An extra day is added to February every four years to synchronize the Gregorian calendar with the solar calendar. One year in the solar calendar is 5 hours, 48 minutes and 46 seconds longer than one year in the Gregorian calendar, the calendar used by most modern countries.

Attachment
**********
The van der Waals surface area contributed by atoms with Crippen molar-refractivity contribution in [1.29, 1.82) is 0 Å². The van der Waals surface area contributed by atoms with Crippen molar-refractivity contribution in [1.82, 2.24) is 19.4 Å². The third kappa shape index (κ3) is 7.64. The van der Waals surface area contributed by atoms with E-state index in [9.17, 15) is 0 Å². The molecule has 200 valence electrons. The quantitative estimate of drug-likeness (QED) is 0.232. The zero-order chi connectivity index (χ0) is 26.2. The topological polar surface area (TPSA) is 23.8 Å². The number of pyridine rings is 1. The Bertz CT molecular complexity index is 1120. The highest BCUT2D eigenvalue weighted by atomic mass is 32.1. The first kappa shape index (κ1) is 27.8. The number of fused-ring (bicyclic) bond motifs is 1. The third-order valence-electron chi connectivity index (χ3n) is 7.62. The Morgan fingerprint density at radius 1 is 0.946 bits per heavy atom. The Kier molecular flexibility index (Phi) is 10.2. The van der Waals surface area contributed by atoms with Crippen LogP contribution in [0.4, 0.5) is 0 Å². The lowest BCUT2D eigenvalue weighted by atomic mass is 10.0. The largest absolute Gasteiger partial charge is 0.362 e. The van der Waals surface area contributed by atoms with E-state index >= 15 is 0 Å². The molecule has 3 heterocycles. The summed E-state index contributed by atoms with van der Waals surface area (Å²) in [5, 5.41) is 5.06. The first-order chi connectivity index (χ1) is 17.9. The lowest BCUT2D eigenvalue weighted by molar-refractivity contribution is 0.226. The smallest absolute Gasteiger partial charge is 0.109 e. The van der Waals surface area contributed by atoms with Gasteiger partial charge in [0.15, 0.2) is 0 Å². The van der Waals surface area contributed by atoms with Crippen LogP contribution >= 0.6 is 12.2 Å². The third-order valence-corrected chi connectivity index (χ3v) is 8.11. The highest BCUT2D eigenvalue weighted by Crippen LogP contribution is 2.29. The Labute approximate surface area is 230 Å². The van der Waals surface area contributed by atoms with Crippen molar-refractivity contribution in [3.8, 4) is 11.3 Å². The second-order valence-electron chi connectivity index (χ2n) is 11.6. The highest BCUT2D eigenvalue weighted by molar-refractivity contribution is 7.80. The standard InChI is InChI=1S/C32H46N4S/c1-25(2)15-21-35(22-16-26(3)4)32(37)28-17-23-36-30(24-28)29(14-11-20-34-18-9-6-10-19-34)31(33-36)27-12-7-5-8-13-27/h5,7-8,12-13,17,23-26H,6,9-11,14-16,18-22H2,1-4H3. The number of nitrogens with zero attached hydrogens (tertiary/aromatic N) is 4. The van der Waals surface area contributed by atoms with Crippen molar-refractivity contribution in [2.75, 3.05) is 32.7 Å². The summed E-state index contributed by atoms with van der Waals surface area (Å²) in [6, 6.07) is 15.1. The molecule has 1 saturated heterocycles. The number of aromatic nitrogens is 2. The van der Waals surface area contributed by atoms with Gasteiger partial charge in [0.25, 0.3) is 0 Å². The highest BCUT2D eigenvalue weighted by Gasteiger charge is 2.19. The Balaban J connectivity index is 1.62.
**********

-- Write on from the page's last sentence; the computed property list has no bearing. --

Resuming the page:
The addition of an extra day to the month of February began during the Roman Empire. At that time, the last month in the Roman calendar was February, and the emperor Julius Caesar decreed that the extra day should be added at the end of each fourth year.
After noting that the Roman calendar and the solar calendar still did not properly align over time, Pope Gregory XII introduced the Gregorian calendar in 1582.